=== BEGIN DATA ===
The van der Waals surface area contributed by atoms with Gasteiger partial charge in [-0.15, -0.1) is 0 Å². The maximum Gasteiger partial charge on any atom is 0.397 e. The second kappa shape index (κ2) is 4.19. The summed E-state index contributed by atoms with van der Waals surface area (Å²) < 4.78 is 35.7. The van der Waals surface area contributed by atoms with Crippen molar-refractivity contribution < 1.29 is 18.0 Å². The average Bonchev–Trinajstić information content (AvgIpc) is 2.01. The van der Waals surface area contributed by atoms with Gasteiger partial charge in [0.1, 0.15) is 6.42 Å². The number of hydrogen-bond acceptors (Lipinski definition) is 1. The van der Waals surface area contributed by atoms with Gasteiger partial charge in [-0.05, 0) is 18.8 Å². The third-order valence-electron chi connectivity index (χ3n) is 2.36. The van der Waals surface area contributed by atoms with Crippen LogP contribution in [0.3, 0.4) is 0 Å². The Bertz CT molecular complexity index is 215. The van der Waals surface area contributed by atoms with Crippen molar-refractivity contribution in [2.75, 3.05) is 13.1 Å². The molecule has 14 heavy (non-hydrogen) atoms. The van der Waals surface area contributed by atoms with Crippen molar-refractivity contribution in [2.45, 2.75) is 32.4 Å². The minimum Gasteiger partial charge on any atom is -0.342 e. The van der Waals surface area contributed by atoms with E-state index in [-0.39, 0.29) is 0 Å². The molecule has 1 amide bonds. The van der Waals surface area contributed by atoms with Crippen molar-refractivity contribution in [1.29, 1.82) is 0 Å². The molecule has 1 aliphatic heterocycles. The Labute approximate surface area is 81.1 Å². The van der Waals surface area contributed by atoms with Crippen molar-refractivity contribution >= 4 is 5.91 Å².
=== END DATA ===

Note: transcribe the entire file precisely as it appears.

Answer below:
The van der Waals surface area contributed by atoms with Gasteiger partial charge in [-0.15, -0.1) is 0 Å². The maximum Gasteiger partial charge on any atom is 0.397 e. The second kappa shape index (κ2) is 4.19. The summed E-state index contributed by atoms with van der Waals surface area (Å²) < 4.78 is 35.7. The van der Waals surface area contributed by atoms with Crippen molar-refractivity contribution < 1.29 is 18.0 Å². The average Bonchev–Trinajstić information content (AvgIpc) is 2.01. The van der Waals surface area contributed by atoms with Gasteiger partial charge in [0.1, 0.15) is 6.42 Å². The number of hydrogen-bond acceptors (Lipinski definition) is 1. The van der Waals surface area contributed by atoms with Gasteiger partial charge in [-0.05, 0) is 18.8 Å². The third-order valence-electron chi connectivity index (χ3n) is 2.36. The van der Waals surface area contributed by atoms with Crippen LogP contribution in [0.3, 0.4) is 0 Å². The Bertz CT molecular complexity index is 215. The van der Waals surface area contributed by atoms with Crippen molar-refractivity contribution in [2.75, 3.05) is 13.1 Å². The molecule has 14 heavy (non-hydrogen) atoms. The van der Waals surface area contributed by atoms with Crippen molar-refractivity contribution in [2.45, 2.75) is 32.4 Å². The minimum Gasteiger partial charge on any atom is -0.342 e. The van der Waals surface area contributed by atoms with E-state index in [-0.39, 0.29) is 0 Å². The molecule has 1 amide bonds. The van der Waals surface area contributed by atoms with Crippen molar-refractivity contribution in [1.29, 1.82) is 0 Å². The molecule has 1 aliphatic heterocycles. The Labute approximate surface area is 81.1 Å². The van der Waals surface area contributed by atoms with Crippen molar-refractivity contribution >= 4 is 5.91 Å².